Local donuts make a difference
Aaron Vogel, the co-founder of TurnChange organization and Uptown donut and slider eatery District Donuts, has recently launched two new ventures: District Hand Pie and Coffee Bar and District Streetcar. The latter, a food truck, is not only rounding out NOLA's burgeoning food truck scene but also giving back to local communities. 100% of profits derived from the StreetCar support CrossRoads NOLA, a New Orleans-based non-profit serving foster children. With the new truck Vogel and his team hope to align New Orleans children and teens with families and raise community awareness about the strife foster children face.
My House Nola recently sat down (and munched on PB&J donuts) with Vogel, discussing the foodie entrepreneur's newest projects, foster care and how he almost went to Bible college.
My House Nola: Can you tell us a little bit about yourself?
Aaron Vogel: I grew up in this area with my two other business partners and started working in the restaurant industry right out of high school. I went through Bible College, anticipating leading a church; I didn't anticipate owning a business like this.
Long story short, I got back in to the restaurant industry and began working at the corporate level at Houston’s with one of my business partners. All three of us have been friends for over 10 years Our values, background and world views align, so it was really easy to translate and do business together. One of our big efforts is trying to find ways to combine for profit and not-for-profit, which is what our food truck is all about.
MHN: Why donuts?
AV: It was a two and a half year process that was really focused on the concept of TurnChange LLC, “turn profits change lives”.
When we first started we had a few ideas in mind, but it was never “we had the best donuts in the city.” We all grew up here eating Tastee donuts, buttermilk drops and Castle Burgers and we thought we could do an elevated scale of all three. So donuts, sliders and brew came to be.
MHN: Can you tell us about your two newest ventures, District Street Car & District Hand Pie?
AV: District Pies just opened and we have a great team of people working together on this project. We are trying to do small turnover pies similar to how we do our donuts -- elevated, unique and fun, eccentric but also some that are simple and approachable. We're also going to have Vietnamese coffee on tap and coffee cocktail’s (no alcohol) with bitters and fruit.
The food truck is going to be a minimized version of District Donuts with a limited menu. Our main mission is to share the story behind the food truck.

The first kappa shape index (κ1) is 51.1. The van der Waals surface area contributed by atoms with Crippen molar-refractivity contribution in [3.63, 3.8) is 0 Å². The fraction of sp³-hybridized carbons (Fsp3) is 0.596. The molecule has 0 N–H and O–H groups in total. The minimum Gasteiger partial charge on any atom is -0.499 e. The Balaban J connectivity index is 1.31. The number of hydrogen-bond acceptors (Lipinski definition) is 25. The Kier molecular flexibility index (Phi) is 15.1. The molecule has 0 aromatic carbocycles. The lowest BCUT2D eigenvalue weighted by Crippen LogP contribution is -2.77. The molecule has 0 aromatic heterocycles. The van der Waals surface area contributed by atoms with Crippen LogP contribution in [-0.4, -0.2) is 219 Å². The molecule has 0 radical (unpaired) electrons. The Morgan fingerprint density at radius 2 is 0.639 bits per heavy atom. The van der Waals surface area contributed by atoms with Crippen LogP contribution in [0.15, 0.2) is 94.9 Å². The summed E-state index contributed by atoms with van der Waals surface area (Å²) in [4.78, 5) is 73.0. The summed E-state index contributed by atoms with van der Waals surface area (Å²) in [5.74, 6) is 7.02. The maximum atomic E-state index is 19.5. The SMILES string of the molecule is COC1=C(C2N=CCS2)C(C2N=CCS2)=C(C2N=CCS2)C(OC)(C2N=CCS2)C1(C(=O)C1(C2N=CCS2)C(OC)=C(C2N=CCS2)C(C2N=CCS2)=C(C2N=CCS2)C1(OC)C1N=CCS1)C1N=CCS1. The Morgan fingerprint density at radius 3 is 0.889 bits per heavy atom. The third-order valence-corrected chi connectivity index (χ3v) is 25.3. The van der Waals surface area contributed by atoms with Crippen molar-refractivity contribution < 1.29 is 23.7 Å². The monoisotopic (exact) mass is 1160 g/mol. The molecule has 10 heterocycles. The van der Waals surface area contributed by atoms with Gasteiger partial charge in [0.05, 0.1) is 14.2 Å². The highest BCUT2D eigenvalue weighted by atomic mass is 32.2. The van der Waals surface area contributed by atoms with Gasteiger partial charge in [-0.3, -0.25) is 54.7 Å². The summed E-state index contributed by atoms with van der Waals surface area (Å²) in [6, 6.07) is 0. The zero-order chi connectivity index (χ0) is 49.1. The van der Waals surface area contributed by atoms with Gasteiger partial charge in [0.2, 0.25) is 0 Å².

MHN: Can you tell us more about why you partnered with Crossroads and your personal connection to foster care?
AV: New Orleans, like most cities, is overwhelmed when it comes to [need for] foster children and needs help. Crossroads Nola is a foster care advocacy agency that recruits and provides support for potential foster families and educates the community about the issue.
We recently partnered with Gulf Coast Bank, which donated and retrofitted the food truck. We decided that all of the profits would go towards a cause that we both cared about -- foster care.
In my family, we have four biological children and we are in the process of becoming foster care parents. So this isn't just something we want to do to give our service, but rather something we are connected intimately with and believe in. It’s amazing what kids have to go through in this process, so our goal is to tell that story at events. We want to bring great food, but also raise awareness.
MHN: What is the weirdest combination of ingredients that you’ve used in your donuts?
AV: One thing that people think twice about is our olive glaze donut with miso, praline and maple bacon. We also have a maple sriracha glaze with candied thyme. Movie night is a new one with popcorn pastry cream, cola glaze, snow caps on top and gummy cola bottle -- that one has been fun.
MHN: What do you think New Orleans is lacking food wise?
AV: When I speak with people there seems to be a desire for more Vietnamese food. However, overall, New Orleans seems to be doing a pretty good job.
Check back later this week for a list of Aaron’s top five restaurants in New Orleans and a sneak peak of what he keeps in his home refrigerator.
This series of stories about New Orleans food trucks, pop-ups and culinary entrepreneurs is made possible through a partnership with local culinary production planning company My House NOLA, in conjunction with MHN's food truck and pop-up blog.